LawTalk Blog

The risks of informal children’s arrangements in Family Law

Risks of informal childrens arrangements in Family Law

Scenario:

Brax and Ricki have one child together, a son named Casey. When Casey was approximately one year old, Casey’s parents decided to separate. The separation between the parents was amicable and both Brax and Ricki agreed that they did not want to involve lawyers to assist in negotiating and formalising the care arrangements for Casey.

Brax and Ricki decided between themselves that Ricki would have the primary care of Casey and Brax would spend time with Casey each second weekend, each Wednesday night and for half of all school holidays. They also agreed that handovers would occur with Brax collecting Casey from Ricki’s home at the commencement of his time with Casey and deliver Casey back to Ricki’s home at the conclusion of his time with Casey. Consequently what Brax and Ricki now have is known as an “informal agreement”.

Recently, Brax has been sending other people to collect Casey from Ricki’s home at the commencement of his time with Casey. On one occasion it was Brax’s best friend Ash who came to collect Casey. On another occasion Brax sent his new girlfriend Simone.

Ricki had only met Simone once before and refused to hand Casey over. When Brax found out that Ricki refused to hand Casey over he was furious and telephoned Ricki straight away. Ricki reminded Brax that they had agreed that Brax would be the person to attend at the handovers. Brax claims he cannot remember agreeing to be the only person to attend handovers to collect and deliver Casey.

There is no written document to clarify the original agreement between Ricki and Brax, and in particular the agreement about handovers. What risks have Brax and Ricki exposed themselves to as a result of the informal agreement?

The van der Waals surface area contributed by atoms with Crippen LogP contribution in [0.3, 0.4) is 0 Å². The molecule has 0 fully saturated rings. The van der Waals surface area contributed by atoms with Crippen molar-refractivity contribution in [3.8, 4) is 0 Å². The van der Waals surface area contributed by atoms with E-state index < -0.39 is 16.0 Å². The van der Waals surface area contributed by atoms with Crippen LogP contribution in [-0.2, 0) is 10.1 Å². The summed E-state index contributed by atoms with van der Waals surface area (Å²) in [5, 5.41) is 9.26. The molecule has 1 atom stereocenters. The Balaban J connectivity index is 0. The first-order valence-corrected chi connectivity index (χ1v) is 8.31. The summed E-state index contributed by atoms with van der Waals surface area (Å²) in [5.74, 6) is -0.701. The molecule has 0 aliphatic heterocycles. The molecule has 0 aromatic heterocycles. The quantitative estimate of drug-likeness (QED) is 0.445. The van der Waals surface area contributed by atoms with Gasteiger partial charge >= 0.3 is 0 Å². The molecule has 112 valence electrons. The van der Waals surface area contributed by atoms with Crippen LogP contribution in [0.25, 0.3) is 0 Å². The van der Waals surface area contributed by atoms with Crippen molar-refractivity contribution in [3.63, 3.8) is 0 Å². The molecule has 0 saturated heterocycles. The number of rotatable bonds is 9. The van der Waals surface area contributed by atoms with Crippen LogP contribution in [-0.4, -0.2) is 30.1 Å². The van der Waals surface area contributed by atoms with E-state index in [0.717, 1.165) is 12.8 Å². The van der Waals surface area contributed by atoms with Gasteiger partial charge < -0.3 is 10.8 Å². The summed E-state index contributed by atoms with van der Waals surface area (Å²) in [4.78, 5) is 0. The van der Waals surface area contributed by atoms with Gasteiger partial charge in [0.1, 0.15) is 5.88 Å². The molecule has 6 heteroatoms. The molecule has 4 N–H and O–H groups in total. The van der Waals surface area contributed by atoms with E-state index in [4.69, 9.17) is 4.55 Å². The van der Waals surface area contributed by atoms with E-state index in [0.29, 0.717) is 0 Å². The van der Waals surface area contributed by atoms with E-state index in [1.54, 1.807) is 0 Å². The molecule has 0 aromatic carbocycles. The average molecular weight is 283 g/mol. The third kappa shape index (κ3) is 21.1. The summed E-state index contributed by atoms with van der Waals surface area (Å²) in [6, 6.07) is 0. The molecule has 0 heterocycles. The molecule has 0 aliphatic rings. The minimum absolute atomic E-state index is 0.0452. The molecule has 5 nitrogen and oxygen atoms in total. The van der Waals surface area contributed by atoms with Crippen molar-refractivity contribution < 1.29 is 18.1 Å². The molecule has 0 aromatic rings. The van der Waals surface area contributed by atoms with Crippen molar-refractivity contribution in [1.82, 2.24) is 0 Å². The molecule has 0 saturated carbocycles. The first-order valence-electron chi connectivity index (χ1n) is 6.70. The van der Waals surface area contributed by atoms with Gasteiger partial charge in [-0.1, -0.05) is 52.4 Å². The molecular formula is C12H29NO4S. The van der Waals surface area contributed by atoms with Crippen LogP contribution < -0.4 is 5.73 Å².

Answer:

"Informal agreements have a high failure rate."

Informal agreements in relation to the care of children can be risky for various reasons. Primarily, informal agreements are not legally binding and therefore the parties to an informal agreement can renege on that agreement at any time. Foreseeably, this can cause major issues between the parties and result in the disruption of the care arrangements, as well as creating conflict between the parties.

Informal agreements have a high failure rate. The main reason for this is a breakdown in the communication between the parties or a misunderstanding between the parties about what the terms of the informal agreement are. This has been highlighted in the above example of Brax and Ricki.

While the parties may be amicable at the time of making the informal agreement, there is always a possibility that this may deteriorate in the future. If the relationship between the parties deteriorates and a party changes their mind about the terms of the informal agreement and consequently refuses to hand the child over, there are no enforceable remedies a party can immediately seek or penalties for the party breaching the informal agreement.

If the parents in this scenario had documented the agreement by way of a Parenting Plan, there would be evidence of what the parties had agreed that could be used in any subsequent Court application. If the agreement had been formalised as a Consent Order, the party could seek a Recovery Order in the Federal Circuit Court and file a Contravention Application against the breaching party. The Court is more likely to act swiftly where someone has breached a Court order.

The fact that there is an informal agreement can lead to complex evidential issues. Conversely, if there was a legally binding agreement in place regrading the children, then the Court would have a much clearer understanding of the care arrangements of the children and how to enforce what was agreed.  


Please note, this Blog is posted in Adelaide, South Australia by Andersons Solicitors. It relates to Australian Federal legislation. Andersons Solicitors is a medium sized law firm servicing metropolitan Adelaide and regional South Australia across all areas of law for individuals and businesses.


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